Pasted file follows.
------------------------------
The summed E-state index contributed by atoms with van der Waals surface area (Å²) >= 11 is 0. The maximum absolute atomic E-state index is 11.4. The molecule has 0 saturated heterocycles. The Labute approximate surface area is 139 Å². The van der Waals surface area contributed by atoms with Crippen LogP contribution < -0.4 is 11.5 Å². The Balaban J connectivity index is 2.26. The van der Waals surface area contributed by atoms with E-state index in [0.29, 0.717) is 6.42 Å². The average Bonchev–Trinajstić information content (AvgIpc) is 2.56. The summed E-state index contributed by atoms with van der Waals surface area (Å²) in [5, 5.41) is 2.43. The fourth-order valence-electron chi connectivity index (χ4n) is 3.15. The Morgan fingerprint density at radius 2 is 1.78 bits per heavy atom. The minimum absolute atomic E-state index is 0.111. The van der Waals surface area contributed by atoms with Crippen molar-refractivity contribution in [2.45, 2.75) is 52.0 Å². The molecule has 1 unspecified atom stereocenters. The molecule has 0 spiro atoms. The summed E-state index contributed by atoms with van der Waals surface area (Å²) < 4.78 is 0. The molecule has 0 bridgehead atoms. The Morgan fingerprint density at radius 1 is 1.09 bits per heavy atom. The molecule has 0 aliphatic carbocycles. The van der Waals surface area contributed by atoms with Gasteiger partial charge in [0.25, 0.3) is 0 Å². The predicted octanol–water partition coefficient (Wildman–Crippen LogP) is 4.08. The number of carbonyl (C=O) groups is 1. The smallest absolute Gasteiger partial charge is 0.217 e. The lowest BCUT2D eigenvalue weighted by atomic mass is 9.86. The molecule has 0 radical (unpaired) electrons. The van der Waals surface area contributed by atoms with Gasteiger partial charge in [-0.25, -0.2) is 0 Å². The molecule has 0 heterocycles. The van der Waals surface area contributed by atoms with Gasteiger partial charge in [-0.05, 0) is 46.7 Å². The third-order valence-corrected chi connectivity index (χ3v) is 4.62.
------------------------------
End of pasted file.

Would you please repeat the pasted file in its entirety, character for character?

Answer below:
The summed E-state index contributed by atoms with van der Waals surface area (Å²) >= 11 is 0. The maximum absolute atomic E-state index is 11.4. The molecule has 0 saturated heterocycles. The Labute approximate surface area is 139 Å². The van der Waals surface area contributed by atoms with Crippen LogP contribution < -0.4 is 11.5 Å². The Balaban J connectivity index is 2.26. The van der Waals surface area contributed by atoms with E-state index in [0.29, 0.717) is 6.42 Å². The average Bonchev–Trinajstić information content (AvgIpc) is 2.56. The summed E-state index contributed by atoms with van der Waals surface area (Å²) in [5, 5.41) is 2.43. The fourth-order valence-electron chi connectivity index (χ4n) is 3.15. The Morgan fingerprint density at radius 2 is 1.78 bits per heavy atom. The minimum absolute atomic E-state index is 0.111. The van der Waals surface area contributed by atoms with Crippen molar-refractivity contribution in [2.45, 2.75) is 52.0 Å². The molecule has 1 unspecified atom stereocenters. The molecule has 0 spiro atoms. The summed E-state index contributed by atoms with van der Waals surface area (Å²) < 4.78 is 0. The molecule has 0 bridgehead atoms. The Morgan fingerprint density at radius 1 is 1.09 bits per heavy atom. The molecule has 0 aliphatic carbocycles. The van der Waals surface area contributed by atoms with Gasteiger partial charge in [0.25, 0.3) is 0 Å². The predicted octanol–water partition coefficient (Wildman–Crippen LogP) is 4.08. The number of carbonyl (C=O) groups is 1. The smallest absolute Gasteiger partial charge is 0.217 e. The lowest BCUT2D eigenvalue weighted by atomic mass is 9.86. The molecule has 0 radical (unpaired) electrons. The van der Waals surface area contributed by atoms with Gasteiger partial charge in [-0.25, -0.2) is 0 Å². The molecule has 0 heterocycles. The van der Waals surface area contributed by atoms with Gasteiger partial charge in [-0.05, 0) is 46.7 Å². The third-order valence-corrected chi connectivity index (χ3v) is 4.62.